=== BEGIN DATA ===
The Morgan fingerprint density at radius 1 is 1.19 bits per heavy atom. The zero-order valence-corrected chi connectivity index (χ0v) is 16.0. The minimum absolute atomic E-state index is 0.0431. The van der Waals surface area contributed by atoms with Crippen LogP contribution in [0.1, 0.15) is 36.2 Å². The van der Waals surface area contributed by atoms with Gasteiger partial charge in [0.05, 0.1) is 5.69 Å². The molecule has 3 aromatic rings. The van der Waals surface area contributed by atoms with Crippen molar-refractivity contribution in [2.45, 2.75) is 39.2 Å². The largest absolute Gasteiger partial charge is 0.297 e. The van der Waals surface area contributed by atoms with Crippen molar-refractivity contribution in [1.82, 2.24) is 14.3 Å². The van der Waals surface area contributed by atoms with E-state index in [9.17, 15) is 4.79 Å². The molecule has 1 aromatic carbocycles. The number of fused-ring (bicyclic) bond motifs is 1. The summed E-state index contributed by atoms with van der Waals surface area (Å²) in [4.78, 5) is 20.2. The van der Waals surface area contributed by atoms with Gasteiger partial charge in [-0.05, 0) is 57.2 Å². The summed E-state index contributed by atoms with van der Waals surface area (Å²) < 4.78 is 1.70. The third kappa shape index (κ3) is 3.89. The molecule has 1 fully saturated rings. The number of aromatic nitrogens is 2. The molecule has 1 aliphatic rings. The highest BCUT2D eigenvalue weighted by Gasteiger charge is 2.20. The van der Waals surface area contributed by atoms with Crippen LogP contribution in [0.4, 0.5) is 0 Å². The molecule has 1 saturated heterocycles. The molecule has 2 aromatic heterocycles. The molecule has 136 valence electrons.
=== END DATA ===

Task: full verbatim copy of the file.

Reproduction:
The Morgan fingerprint density at radius 1 is 1.19 bits per heavy atom. The zero-order valence-corrected chi connectivity index (χ0v) is 16.0. The minimum absolute atomic E-state index is 0.0431. The van der Waals surface area contributed by atoms with Crippen LogP contribution in [0.1, 0.15) is 36.2 Å². The van der Waals surface area contributed by atoms with Gasteiger partial charge in [0.05, 0.1) is 5.69 Å². The molecule has 3 aromatic rings. The van der Waals surface area contributed by atoms with Crippen molar-refractivity contribution in [2.45, 2.75) is 39.2 Å². The largest absolute Gasteiger partial charge is 0.297 e. The van der Waals surface area contributed by atoms with Crippen molar-refractivity contribution in [1.82, 2.24) is 14.3 Å². The van der Waals surface area contributed by atoms with E-state index in [9.17, 15) is 4.79 Å². The molecule has 1 aromatic carbocycles. The number of fused-ring (bicyclic) bond motifs is 1. The summed E-state index contributed by atoms with van der Waals surface area (Å²) in [4.78, 5) is 20.2. The van der Waals surface area contributed by atoms with Gasteiger partial charge in [-0.05, 0) is 57.2 Å². The summed E-state index contributed by atoms with van der Waals surface area (Å²) < 4.78 is 1.70. The third kappa shape index (κ3) is 3.89. The molecule has 1 fully saturated rings. The number of aromatic nitrogens is 2. The molecule has 1 aliphatic rings. The highest BCUT2D eigenvalue weighted by Gasteiger charge is 2.20. The van der Waals surface area contributed by atoms with Crippen LogP contribution in [0.4, 0.5) is 0 Å². The molecule has 1 saturated heterocycles. The molecule has 2 aromatic heterocycles. The molecule has 136 valence electrons.